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Long-term visas for Hindu Bengalis likely

By Spl Correspondent
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NEW DELHI, Sept 11 - Stopping short of granting citizenship, the BJP-led NDA Government�s latest offer to the Hindu Bengalis is only a step better than granting of Long Term Visa (LTVs) to the displaced Hindu groups.

On September 7, the Union Home Ministry announced that the Central Government has decided, on humanitarian considerations, to exempt Bangladeshi and Pakistani nationals belonging to minority communities there, who have entered India on or before December, 31 2014 from the relevant provisions of rules and order made under the Passport (Entry into India) Act, 1920 and the Foreigners Act, 1946, in respect of their entry and stay in India without such documents or after the expiry of those documents, as the case may be.

The Central Government has accordingly issued two notifications in the official Gazette today under the Passport (Entry into India) Act, 1920 and the Foreigners Act, 1946.

Though under pressure to grant citizenship to the displaced Hindu Bengalis, sources said that the Centre is only keen on giving LTV and not granting citizenship to those who came after 1971. Part of the Centre�s reluctance to grant citizenship is the cutoff date mentioned in the Assam Accord, admitted sources.

Over the last few weeks, several Hindu Bengali delegations have called on BJP Central leaders demanding citizenship. BJP national president Amit Shah was quoted as having assured that the Central Government would shortly issue an ordinance granting citizenship.

The displaced Bengali Hindus are also seeking an amendment to the Immigrants Expulsion from Assam Act, 1950, the Passport Act, the Foreigners Rules 1964 and Foreigners Act 1946. In Assam the four legislations are used by the authorities to detect and deport illegal migrants.

However, back on December 23 last year, the Home Ministry had convened a meeting with representative associations, especially of minority communities from neighbouring countries, to address their grievances related to granting Long Term Visa (LTV) and Indian citizenship.

Additional Secretary (Foreigners) in the MHA, BK Prasad had chaired the meeting of about 75 representatives from 15 such associations, including a few from Assam, to discuss problems faced by minority communities from neighbouring countries in grant of LTV and citizenship.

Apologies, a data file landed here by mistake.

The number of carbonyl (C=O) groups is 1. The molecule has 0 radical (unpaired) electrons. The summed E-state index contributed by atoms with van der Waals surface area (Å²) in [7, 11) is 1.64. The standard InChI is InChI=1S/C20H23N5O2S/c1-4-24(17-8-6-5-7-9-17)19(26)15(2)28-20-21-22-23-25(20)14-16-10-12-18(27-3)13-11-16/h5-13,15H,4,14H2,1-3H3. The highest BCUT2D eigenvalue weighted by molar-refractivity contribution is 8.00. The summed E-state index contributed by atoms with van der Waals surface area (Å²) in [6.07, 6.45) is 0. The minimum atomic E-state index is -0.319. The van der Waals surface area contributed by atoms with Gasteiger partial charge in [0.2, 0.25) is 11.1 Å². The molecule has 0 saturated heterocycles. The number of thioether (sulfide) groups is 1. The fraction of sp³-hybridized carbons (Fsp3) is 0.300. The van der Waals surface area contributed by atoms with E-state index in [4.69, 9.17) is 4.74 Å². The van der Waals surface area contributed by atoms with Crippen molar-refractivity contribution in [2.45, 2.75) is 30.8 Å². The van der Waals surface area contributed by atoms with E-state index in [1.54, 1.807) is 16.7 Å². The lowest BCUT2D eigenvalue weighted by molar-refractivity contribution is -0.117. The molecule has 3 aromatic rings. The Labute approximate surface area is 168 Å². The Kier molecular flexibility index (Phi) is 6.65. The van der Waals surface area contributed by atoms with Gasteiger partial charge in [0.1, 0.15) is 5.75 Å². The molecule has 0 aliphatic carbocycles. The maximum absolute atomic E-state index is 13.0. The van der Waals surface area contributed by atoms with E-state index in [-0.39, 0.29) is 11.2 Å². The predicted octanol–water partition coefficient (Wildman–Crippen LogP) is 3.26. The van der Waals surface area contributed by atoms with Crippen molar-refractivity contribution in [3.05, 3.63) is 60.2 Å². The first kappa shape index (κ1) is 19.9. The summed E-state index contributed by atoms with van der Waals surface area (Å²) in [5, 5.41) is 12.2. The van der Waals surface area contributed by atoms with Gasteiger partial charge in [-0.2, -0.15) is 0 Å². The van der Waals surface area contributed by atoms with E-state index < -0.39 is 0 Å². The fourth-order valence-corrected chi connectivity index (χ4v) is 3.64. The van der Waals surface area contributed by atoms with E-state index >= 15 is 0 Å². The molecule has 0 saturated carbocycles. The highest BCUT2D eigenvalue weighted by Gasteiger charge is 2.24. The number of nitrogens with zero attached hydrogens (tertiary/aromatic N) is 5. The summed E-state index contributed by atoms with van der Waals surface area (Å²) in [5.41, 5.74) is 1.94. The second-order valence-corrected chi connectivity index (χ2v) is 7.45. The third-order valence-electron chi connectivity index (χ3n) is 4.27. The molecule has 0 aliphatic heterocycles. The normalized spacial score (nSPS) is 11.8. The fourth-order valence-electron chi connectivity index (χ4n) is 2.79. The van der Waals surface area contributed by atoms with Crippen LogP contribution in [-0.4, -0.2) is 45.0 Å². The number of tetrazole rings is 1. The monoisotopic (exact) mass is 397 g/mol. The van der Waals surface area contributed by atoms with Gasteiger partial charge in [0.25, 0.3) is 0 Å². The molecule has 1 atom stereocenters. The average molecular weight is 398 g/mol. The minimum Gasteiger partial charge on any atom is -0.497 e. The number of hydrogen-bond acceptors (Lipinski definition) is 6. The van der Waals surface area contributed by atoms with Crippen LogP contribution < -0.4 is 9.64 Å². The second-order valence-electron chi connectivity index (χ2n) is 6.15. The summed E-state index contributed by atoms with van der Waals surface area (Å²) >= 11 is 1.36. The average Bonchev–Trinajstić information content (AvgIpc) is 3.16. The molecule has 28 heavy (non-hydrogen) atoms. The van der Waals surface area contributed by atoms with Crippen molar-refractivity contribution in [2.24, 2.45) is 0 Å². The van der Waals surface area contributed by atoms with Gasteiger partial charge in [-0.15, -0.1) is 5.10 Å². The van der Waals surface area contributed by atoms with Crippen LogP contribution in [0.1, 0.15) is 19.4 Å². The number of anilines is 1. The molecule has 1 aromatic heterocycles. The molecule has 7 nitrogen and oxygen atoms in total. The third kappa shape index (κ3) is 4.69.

The teams of MHA officials visited 24 identified districts for citizenship in eight States and 14 districts for LTV cases of these applicants. The visiting officials held camps for two months. However, Assam was not among the States the MHA team visited.

The 24 districts relating to citizenship are Indore and Bhopal in Madhya Pradesh, Nagpur, Thane, Mumbai, Pune, Amravati and Jalgaon in Maharashtra, Ahmedabad, Surat, Kutch, Rajkot, Patan, Banskantha and Gandhi Nagar in Gujarat, Raipur in Chhattisgarh, Lucknow in Uttar Pradesh, Jodhpur, Jaisalmer and Barmer in Rajasthan, Sirsa in Haryana and Bangalore, Krishna and Karwar in Karnataka.

The 14 districts relating to LTV are Indore and Bhopal (in Madhya Pradesh), Mumbai, Pune and Nagpur (Maharashtra), Ahmedabad and Gandhi Nagar (Gujarat), Jodhpur, Jaisalmer and Barmer (Rajasthan), Lucknow (Uttar Pradesh) and Bangalore, Krishna and Karwar (Karnataka).

Acting on directions of Union Home Minister Rajnath Singh, the MHA had set up of a task force under the Joint Secretary (Foreigners) to monitor and expedite processing of citizenship and LTV applications, on September 5, 2014. The task force has since held interactive sessions in a number of cities across the country having concentrations of such people to monitor and expedite grant of citizenship and LTV and addressed public grievances.

The Home Ministry�s latest notification said that there are reports that a number of Bangladeshi and Pakistani nationals belonging to minority communities there were compelled to seek shelter in India due to religious persecution or fear of religious persecution. They have entered India without any valid documents, including passport and other travel document, or with valid documents, but the validity of such documents has expired.

The issue of regularisation of entry and stay of such Bangladeshi and Pakistani nationals in India has been under consideration of the Central Government, the notification said.